Remember the days when you’d flip over a baseball card to learn all the information you could about the player on the front of your piece of cardboard? Maybe you wanted to memorize their stats or you liked the little factoids and cartoons that would bring you a little closer to the players you pulled out of the wax. Or maybe you flipped it over and realized that the bubblegum stain just ruined your otherwise pristine Rickey Henderson rookie, eliciting an audible string of foul language that subsequently got you grounded. Well, the Card Vault is like that but without the stains. Mostly. Here you’ll learn some of the lesser known facts not on the backs of your cards and a whole lot of funky observations about the fellas on the front.


  • All The Rookies You'll Need

    On July 15, 1959, Topps Chewing Gum, Inc. ran a full page advertisement in The Sporting News. “Today… right this very minute… kids are mailing their votes for the first All-Star Team of its kind… a team elected by young fans to honor their idols who are playing their first season.”


  • The Parade of Decapitated Heads

    When I was a kid, I loved a parade. It didn’t matter whether it was celebrating Memorial Day or Uncle Butchie’s release from Federal Prison, if you lined up a few different forms of entertainment and marched them down the street, I would have been the first one there. I have nostalgia for B-grade clowns, shopping cart pretzels and inflatable elephants that deflated the second the vendor turned away down MLK Boulevard. I got that nostalgic feeling again when I was flipping through the 1962 Topps checklist and came across the last eight cards in the set. They were the Rookie Parade cards. The 1962 set is terrific on its own. It’s the year with the wood paneling to match your grandma’s basement. The cards feature color photos that look like posters hanging on the paneling with the bottom right corner peeling up to reveal the player’s name, team and position. Most collectors love this set and the 1987 revival. The others can meet me at the Gates of Hell. The first 590 cards make up the regular issue and then Topps threw themselves a parade with the final eight cards. Things couldn’t be more perfect.


  • Lou Gehrig Says... Here's Shanty

    If I had to create a band name based solely on baseball cards, Shanty Hogan and the Goudeys might be tough to beat. Shit, the artwork for the first album is right there on his 1934 Goudey baseball card. The 1934 Goudey set is absolutely iconic and its place in history is just. It has great artwork and little silhouettes of baseball players in action. This creates an effect on some cards where a player looks like he is high on LSD and imagining these little men playing ball in space.


  • Moe, Larry, Curly & Homer McSlugger

    Baseball. It’s America’s Pastime. It’s the game we play as children, watch as adults, and share with our children and grandchildren. It’s played a role in shaping the nation, from the Civil War through to the Civil Rights Movement, and has permeated many aspects of American life, including culture, fashion, food and entertainment.


  • I'm Thinking Zack Wheat Was Drinking

    When I think of early Fleer, usually the 1981 and ’82 sets come to mind. They are awash in awfulness, afros, moustaches and the like - and while they weren’t quite bizzaro baseball cards, they did seem to be from an alternate dimension. A dimension of Jheri Curl and caps too tight to hold in said curls. I clearly remember when Gambino’s Deli was out of Topps, I’d settle for a pack of Fleer and still enjoy it. At least I could rip a pack. The wrappers were dollar-store quality and for some reason there was entirely too much sugar powder that came with the gum. After opening a few packs, it looked like you spent the afternoon with Tony Montana and Dwight Gooden. The photos on the cards appear to be taken through the bushes by a questionable looking fellow who had just smeared butter from his popcorn across the lens of his Minolta. They were the baseball card equivalent of 1960s Godzilla movies.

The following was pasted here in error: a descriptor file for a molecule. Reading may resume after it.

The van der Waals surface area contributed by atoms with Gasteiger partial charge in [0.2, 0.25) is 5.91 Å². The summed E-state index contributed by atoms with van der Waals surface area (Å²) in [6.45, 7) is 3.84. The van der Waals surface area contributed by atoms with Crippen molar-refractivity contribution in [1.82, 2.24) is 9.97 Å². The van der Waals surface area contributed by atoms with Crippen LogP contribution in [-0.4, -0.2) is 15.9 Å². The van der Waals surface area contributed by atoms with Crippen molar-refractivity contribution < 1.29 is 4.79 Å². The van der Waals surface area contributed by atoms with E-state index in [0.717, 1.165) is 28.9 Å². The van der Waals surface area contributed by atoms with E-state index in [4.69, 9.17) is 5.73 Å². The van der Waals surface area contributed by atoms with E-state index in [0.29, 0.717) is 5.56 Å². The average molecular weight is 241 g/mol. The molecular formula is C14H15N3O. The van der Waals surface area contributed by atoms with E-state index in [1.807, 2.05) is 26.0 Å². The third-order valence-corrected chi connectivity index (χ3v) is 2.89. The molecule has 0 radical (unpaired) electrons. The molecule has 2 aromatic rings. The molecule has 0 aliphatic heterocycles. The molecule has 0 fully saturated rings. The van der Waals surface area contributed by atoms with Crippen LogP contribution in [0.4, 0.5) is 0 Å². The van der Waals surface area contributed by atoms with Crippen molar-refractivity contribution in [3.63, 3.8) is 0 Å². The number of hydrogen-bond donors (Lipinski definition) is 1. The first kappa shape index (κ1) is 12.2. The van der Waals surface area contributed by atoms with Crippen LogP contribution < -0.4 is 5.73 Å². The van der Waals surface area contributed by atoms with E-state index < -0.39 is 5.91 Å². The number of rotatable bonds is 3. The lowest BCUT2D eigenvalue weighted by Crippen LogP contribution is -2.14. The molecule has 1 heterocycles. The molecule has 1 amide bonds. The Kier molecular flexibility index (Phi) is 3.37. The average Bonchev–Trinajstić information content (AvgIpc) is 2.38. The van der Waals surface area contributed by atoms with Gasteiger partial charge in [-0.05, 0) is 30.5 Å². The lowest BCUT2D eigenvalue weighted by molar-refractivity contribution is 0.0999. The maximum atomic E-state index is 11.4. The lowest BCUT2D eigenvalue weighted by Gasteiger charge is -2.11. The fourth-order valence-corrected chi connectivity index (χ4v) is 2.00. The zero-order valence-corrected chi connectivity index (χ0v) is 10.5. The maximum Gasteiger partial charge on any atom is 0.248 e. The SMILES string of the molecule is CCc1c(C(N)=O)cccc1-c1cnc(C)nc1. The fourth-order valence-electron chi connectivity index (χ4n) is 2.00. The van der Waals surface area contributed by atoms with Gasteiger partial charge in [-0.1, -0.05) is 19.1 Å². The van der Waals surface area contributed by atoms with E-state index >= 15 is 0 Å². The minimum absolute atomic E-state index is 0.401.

• Lenny Randle is Out For Blood

    The 70s. A decade of cultural change and freedom of expression. Where fashion was bold and bright, and personal style was used to express one’s individuality. It permeated every aspect of society, including baseball. Uniforms became brighter and tighter. Stirrups were pulled up higher than ever before. Pullover jerseys and powder blue were on trend. And the St Louis Cardinals had, arguably, the best uniform in baseball.


  • Billy Martin vs. Not Jim Breuer

    A baseball card isn’t just an old piece of cardboard with a picture and some stats on the back. A baseball card can take you on an adventure you never knew you were looking for. Starting as early as the 1860’s the card business was originally a marketing ploy to sell gum and cigarettes. In 1951, Topps printed its first set as part of a card game with player pictures. In 1952 they went all in and printed their first run of cards - a 407-card set released in 7 different series. Printing delays had them entering the market right before football season and sadly, most of the cards were returned to Topps and destroyed. This is the same set that contained Mickey Mantle’s rookie card, but I’m not crying… it’s allergies.


  • One Tough Cookie Who Lost Their Marbles

    Baseball cards started as an afterthought. First in the 1860’s by Peck and Snyder, a New York based sports company who used the Cincinnati Red Stockings team photo, still just a “baseball club” as a marketing gimmick for an equipment company. It wasn’t exactly world changing but that didn’t stop companies from trying. People back then smoked - a lot - and the next marketing ploy would hit differently. If you’re a fan you already know this and the name N167 doesn’t sound like the next flight departing for Delta out of La Guardia or Space-X rocket launch out of Cape Canaveral.